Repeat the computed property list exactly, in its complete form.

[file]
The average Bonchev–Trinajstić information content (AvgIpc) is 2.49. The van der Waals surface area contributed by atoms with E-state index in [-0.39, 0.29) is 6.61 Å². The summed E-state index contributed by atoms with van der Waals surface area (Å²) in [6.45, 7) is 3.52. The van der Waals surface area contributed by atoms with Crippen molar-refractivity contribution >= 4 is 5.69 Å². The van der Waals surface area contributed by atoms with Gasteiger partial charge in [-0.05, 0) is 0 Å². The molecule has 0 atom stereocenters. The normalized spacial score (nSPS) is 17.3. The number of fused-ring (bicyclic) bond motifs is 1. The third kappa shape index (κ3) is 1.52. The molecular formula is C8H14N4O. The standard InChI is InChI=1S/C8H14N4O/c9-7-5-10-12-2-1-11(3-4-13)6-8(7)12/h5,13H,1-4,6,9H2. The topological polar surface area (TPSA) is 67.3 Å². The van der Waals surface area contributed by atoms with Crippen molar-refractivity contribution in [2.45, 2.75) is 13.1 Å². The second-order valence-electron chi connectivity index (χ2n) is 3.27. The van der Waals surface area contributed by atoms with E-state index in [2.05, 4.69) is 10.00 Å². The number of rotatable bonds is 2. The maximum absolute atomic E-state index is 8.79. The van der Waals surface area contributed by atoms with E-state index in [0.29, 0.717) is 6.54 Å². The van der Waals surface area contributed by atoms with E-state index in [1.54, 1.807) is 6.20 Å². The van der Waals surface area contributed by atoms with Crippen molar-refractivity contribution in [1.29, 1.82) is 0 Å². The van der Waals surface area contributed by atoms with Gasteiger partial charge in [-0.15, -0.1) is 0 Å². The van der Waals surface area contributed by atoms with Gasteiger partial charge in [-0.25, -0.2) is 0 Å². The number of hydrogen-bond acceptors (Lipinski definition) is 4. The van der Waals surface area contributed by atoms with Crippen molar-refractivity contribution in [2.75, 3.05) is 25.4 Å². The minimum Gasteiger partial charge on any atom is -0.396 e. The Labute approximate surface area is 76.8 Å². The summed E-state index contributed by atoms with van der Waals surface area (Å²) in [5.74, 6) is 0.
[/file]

The average Bonchev–Trinajstić information content (AvgIpc) is 2.49. The van der Waals surface area contributed by atoms with E-state index in [-0.39, 0.29) is 6.61 Å². The summed E-state index contributed by atoms with van der Waals surface area (Å²) in [6.45, 7) is 3.52. The van der Waals surface area contributed by atoms with Crippen molar-refractivity contribution >= 4 is 5.69 Å². The van der Waals surface area contributed by atoms with Gasteiger partial charge in [-0.05, 0) is 0 Å². The molecule has 0 atom stereocenters. The normalized spacial score (nSPS) is 17.3. The number of fused-ring (bicyclic) bond motifs is 1. The third kappa shape index (κ3) is 1.52. The molecular formula is C8H14N4O. The standard InChI is InChI=1S/C8H14N4O/c9-7-5-10-12-2-1-11(3-4-13)6-8(7)12/h5,13H,1-4,6,9H2. The topological polar surface area (TPSA) is 67.3 Å². The van der Waals surface area contributed by atoms with Crippen molar-refractivity contribution in [2.45, 2.75) is 13.1 Å². The second-order valence-electron chi connectivity index (χ2n) is 3.27. The van der Waals surface area contributed by atoms with E-state index in [2.05, 4.69) is 10.00 Å². The number of rotatable bonds is 2. The maximum absolute atomic E-state index is 8.79. The van der Waals surface area contributed by atoms with E-state index in [0.29, 0.717) is 6.54 Å². The van der Waals surface area contributed by atoms with E-state index in [1.54, 1.807) is 6.20 Å². The van der Waals surface area contributed by atoms with Crippen molar-refractivity contribution in [1.29, 1.82) is 0 Å². The van der Waals surface area contributed by atoms with Gasteiger partial charge in [-0.15, -0.1) is 0 Å². The van der Waals surface area contributed by atoms with Gasteiger partial charge in [-0.25, -0.2) is 0 Å². The number of hydrogen-bond acceptors (Lipinski definition) is 4. The van der Waals surface area contributed by atoms with Crippen molar-refractivity contribution in [2.75, 3.05) is 25.4 Å². The minimum Gasteiger partial charge on any atom is -0.396 e. The Labute approximate surface area is 76.8 Å². The summed E-state index contributed by atoms with van der Waals surface area (Å²) in [5.74, 6) is 0.